The Ghana Registered Nurses Association (GRNA) on Thursday organised a memorial lecture in honour of Dr Docia Kessieh, first president and founder of the Association with a call on the nursing staff to endeavor to observe the dignity of all patients.
The ?Dr Docia Kessieh Memorial Lectures,? has been instituted by the GRNA to celebrate the influence of nurses on health care and also showcase the selfless contribution of the exceptional legends of the nursing profession.
Dr Kissieh, born on August 13, 1919, was the first Ghanaian Chief Nursing Officer to take over from the British Colonial government in 1961.
Mrs Cecila Anim, President of the Royal College of Nursing of United Kingdom, who gave the inaugural address, said as the nursing practice continues to evolve, nursing staff should also rise up to the occasion and work to meet the expectations of society with excellent practices.
She said that also require the support of all stakeholders, who should endeavour to provide the needed resources to boost the morale of nurses, whilst placing value on nursing staff, who work every day to improve the health of the nation.
Mrs. Anim advised nurses to endeavour to handle information about patients and clients in confidence, as they are the first point of call at many health facilities, serving as front liners of information.
Whilst calling for a strong nursing leadership, Mrs Anim urged the Association to continue to develop strong network, through further training so that nurses could improve upon themselves professionally.
She said ?nursing is challenging but it is equally rewarding. However all nursing staff deserve to be paid fairly?.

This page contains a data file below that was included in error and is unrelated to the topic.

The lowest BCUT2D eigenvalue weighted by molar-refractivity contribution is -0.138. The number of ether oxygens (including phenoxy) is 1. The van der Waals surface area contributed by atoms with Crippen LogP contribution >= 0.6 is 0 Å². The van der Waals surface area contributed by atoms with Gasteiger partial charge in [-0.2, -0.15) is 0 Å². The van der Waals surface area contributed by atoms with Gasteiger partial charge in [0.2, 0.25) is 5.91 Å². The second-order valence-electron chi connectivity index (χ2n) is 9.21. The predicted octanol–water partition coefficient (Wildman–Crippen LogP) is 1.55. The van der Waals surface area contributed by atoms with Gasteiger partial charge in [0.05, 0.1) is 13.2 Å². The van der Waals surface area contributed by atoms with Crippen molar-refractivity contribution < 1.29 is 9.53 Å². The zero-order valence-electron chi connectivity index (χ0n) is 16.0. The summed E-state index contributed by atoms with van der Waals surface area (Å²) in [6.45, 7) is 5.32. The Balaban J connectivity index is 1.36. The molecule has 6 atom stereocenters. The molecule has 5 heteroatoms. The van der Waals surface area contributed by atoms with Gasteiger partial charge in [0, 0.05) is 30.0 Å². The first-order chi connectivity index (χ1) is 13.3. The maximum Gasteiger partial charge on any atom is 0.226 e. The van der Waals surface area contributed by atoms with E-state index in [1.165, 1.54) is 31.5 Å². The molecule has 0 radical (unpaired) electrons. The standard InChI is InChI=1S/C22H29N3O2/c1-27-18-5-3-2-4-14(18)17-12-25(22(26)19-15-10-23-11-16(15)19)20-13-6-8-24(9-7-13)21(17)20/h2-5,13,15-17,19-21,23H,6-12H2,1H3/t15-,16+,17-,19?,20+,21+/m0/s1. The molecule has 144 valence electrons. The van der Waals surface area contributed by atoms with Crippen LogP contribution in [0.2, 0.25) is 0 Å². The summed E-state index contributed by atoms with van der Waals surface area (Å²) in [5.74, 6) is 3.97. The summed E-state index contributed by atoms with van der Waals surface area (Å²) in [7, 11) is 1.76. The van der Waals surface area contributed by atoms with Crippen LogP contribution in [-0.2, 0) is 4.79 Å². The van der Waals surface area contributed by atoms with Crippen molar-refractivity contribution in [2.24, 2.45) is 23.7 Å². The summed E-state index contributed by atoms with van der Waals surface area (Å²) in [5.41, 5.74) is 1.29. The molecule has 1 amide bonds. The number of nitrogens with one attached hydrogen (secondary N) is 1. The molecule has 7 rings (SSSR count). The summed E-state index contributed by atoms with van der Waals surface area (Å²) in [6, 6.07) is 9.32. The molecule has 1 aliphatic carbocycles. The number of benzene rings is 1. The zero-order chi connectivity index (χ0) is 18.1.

Mr Kwaku Asante-Krobea, President of GRNA said the lecture was to ?honour Dr Docia Kissieh to let this generation of nurses and midwives know that she stood for principles that underpin the very essence of our calling as nurses and midwives.
She carved a niche for dignity and inspiration service worthy of emulation, adding that, the profession has come under sharp criticisms by the people we care for in recent times.
?Nursing and midwifery care is heading towards crises for lack of commitment on the part of practitioners and has to be salvaged?.
He said issues that needed critical attentions of nurses were customer service, legal implications of nurses? actions, communication with clients, professional colleagues, building of relationships and the influence of conduct on quality care.
Whiles requesting for government and the employer to provide the resources for work to ensure a safe nursing and midwifery profession, Mr Asante-Krobea promised Ghanaians that the GRNA will use the occasion of Dr Kissieh Memorial lecture series as a clarion call to sound the wake-up alarm to establish the leverage that would confront the myriad of problems within the scope of nursing and midwifery care.
Dr Victor Bampoe, Deputy Health Minister said Dr Kissieh was earlier honoured by the state in 1984 and her portrait was put on the 100 cedi note in 1986. ?This shows that it is worth dying for the nation?.
He recommended the GRNA for setting up the lecture to honour hard workers and inspire current generations on the essence of hard work, and urged nurses and all health workers to continue playing their roles in attaining quality health care for the people.
?Nurses should emulate Docia?s hard work, diligence, and love for country?, Dr Bampoe said.
The maiden inaugural lecture was on the theme: ?Advancing Nursing and Midwifery Contribution, to Quality Healthcare: making a Difference.?
The occasion was also used to name some conference halls of the GRNA?s regional hostels after its past presidents.
Dr Kessieh was named after the largest edifice that exists at the seat of the national secretariat in Accra.
Other past presidents, including Mrs Alice Asare-Allotey and the late Hellen Emma Banga, were named after the GRNA, Ho Hall and the Wa Hall, respectively.